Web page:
by Natsuya Uesugi
The success of a social engineering mission to gather information from a target is closely tied to how the target responds to you. If you are speaking with the target and trying to get them to give you information or take an action that will be beneficial to your goal you will need to be able to read the target’s emotions. This can be done through microexpressions or subtle facial movements. People react based on their emotions, our body language and facial movements reflect how we feel. For example a real smile can be discerned from a fake smile by reading the expression. You want to make sure when you are in a social engineering encounter that you can read your target accurately.
The FBI, law enforcement and even lawyers are trained in reading facial expressions. You can watch people react and know if they are telling the truth and what they are feeling. Like mentioned earlier a fake smile looks different than a real one and can usually be discerned by the placement of the eyes in the expression. In a real smile the eyes are narrower where in an expression of anger the eyes are glaring forward so they stare through you.
The main expressions that we display in facial movements are a few in number but I wanted to talk about anger, sadness and surprise as well as happiness. Anger and contempt can be a sure sign that our social engineering tact is not working and we need to back down and back out of the situation. Surprise can possibly be a better expression and can get the target to take an action, kind of like fear. If the target is afraid something might happen the social engineer can play on those fears and potentially get the target to warm up to the goal.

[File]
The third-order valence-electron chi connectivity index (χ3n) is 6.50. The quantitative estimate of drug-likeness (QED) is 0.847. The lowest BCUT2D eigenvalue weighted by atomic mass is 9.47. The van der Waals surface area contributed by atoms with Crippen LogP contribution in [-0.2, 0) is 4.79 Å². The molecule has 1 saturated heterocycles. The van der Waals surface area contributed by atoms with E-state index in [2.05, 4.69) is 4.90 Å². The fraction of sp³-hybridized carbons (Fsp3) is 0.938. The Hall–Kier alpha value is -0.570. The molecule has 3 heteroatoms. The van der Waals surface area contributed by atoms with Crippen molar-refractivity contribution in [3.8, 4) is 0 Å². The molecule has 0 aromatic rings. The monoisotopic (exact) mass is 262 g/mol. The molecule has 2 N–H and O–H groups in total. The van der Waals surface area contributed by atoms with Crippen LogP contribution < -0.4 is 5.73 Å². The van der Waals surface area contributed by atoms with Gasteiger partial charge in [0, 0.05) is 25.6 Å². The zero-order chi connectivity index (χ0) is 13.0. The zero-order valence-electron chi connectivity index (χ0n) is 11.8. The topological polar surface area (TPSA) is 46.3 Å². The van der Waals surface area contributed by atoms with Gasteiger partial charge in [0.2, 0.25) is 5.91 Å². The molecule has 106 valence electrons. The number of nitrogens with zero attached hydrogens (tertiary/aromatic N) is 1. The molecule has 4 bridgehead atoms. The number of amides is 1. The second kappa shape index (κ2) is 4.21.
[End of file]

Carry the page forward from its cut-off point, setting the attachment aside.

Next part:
Sadness on the other hand is a tactic that we sometime see in movies and in commercials on TV. We have all seen the animal cruelty commercials or the starving children in underdeveloped countries and the commercials try to get you to react to help. These commercials might cause a reaction of sadness and get you to pick up the phone and pledge money to help a child find food or shelter. This is just another example of playing on a target’s emotions.
A social engineer who is trying to elicit a reaction from a target should be able to read the target’s body language as the interaction is happening to let them know the success or failure of the ruse. If a negative reaction is encountered which is seen in the person’s face which is an automatic reaction based on their emotions which is not easily faked, the social engineer can gauge the conversation.
These miniscule movements of the facial muscles like the raising of the eyebrows in surprise or the tightening of the lips in anger are natural and go across cultures, they can be seen around the world. If your target is warming up to the social engineer’s story this will be visible in their facial expressions.
Social engineers like car salesman and psychologists have to be able to read their target and adjust their message accordingly to get the right reaction that will lead to the goal. A psychologist will have the best interest most likely of the target at heart where the car salesman is trying to sell the latest model of car. The purpose might be different but it is all social engineering. Facial expressions are a telltale sign of how a person is feeling and can be a good way of determining if the interaction is going well or not.
Microexpressions are just another tool that a social engineer has in their toolkit when they are striving towards the goal of information gathering.